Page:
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LAN & WAN Reviews

Conclusion

NOC at Harvard

Figure 12: The NOC at Harvard
Source:  aldebaran.tekinteractive.net/cis202ivy/case_studies/01evens/noc_images/harvard_noc.jpg

With its web based Dashboard utility, the Pulse is surprisingly powerful and functional. The Pulse communicates over 168-bit encryption to a centralized service, enabling a network manager or administrator to access a very informative network Dashboard from anywhere they have an Internet connection. The Pulse even enables remote access to network devices behind a firewall, if you choose to set it up.

Moreover, the Pulse provides a nice level of redundancy, enabling alarming of your network even if the network itself goes down! The built-in analog modem provided excellent network alarming capability, successfully notifying of a loss of broadband connectivity.

In my opinion, it would be helpful for Belkin to offer a dial-up option to the subscription for those who use broadband exclusively and don't maintain dial-up service for redundancy.

The Pulse is priced from $1,499 for a 1-year, 10 server subscription to $5,999 for a 3-year, 50 server subscription. This works out to about $150 per year, per server at the entry level, to about $40 per year, per server for the 3-year, 50 server product.

As mentioned at the beginning of this review, the Pulse is based on technology developed by Jumpnode. Jumpnode sells its product through resellers and OEMs, not direct, hence the Belkin Pulse. Belkin informed me that once the Pulse is launched, Jumpnode will no longer offer their end-user product in order to focus on custom solutions.

Jumpnode does provide a price list on their website, displaying the costs to resellers and OEMs. For example, Jumpnode lists the 1 year 10 server product at $999. But if you look closely at the Jumpnode pricing, Remote Access functionality is an add on. With Remote Access included, the subscription pricing for the Jumpnode and Belkin Pulse are nearly the same.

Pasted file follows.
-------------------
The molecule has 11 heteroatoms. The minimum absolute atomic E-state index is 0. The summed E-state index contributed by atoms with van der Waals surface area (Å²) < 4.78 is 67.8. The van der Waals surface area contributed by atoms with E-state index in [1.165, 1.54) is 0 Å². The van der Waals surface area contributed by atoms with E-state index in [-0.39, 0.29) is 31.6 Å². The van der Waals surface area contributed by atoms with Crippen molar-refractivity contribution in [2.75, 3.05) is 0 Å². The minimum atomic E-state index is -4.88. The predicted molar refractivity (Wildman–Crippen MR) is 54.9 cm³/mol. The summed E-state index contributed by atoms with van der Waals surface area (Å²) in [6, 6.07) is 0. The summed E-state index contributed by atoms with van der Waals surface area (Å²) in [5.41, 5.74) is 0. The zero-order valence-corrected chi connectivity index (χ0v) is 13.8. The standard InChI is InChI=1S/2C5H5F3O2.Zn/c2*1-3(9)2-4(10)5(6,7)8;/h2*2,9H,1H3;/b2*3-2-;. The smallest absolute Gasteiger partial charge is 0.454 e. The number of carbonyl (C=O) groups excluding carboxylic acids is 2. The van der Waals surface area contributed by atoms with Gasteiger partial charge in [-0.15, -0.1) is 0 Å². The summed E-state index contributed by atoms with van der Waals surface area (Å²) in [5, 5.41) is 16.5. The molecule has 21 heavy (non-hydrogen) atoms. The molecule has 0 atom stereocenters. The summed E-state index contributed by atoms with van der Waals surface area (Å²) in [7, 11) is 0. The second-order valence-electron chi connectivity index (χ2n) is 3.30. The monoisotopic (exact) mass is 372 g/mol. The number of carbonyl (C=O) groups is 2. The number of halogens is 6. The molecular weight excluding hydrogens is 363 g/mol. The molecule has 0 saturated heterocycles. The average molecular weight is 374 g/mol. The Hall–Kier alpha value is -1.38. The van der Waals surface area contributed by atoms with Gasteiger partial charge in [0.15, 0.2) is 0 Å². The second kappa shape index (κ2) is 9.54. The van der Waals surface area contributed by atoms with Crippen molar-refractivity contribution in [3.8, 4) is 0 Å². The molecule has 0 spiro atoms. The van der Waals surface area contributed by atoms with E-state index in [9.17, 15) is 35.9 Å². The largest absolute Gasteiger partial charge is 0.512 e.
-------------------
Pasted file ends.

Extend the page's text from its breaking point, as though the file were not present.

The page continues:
There are various software solutions for small network monitoring, such as DLink’s DView product, as well as various freeware, such as Servers Alive. The advantage of the Pulse is that it is a stand-alone device that communicates to an external service, providing a measure of reliability that an internally-running tool would be hard-pressed to match.

Loss of functionality on the network can result in a loss of productivity, sales, and revenue, and can affect many aspects of a business. Having a reliable network alarming system can provide advance warning of possible problems, as well as timely notification of various conditions, enabling proactive outage prevention and quicker resolution to outage conditions.

Alarming a network is a Return on Investment (ROI) decision. The higher the cost per hour of downtime, the shorter the ROI of an NMS. If several hours of downtime cost thousands of dollars to your business, an NMS in conjunction with good network management can pay for itself very quickly.

There are many technologies and methods for monitoring a network. Belkin’s Pulse is an easy “NOC-in-a-box” solution to network monitoring, providing the small network manager with capabilities typical in much larger networks. The Pulse makes it easy to get an alarming solution up and running quickly, and it provides a high degree of functionality.

Don't judge a book by its cover, as they say. The Pulse may look simple, but it really has a lot under the hood!

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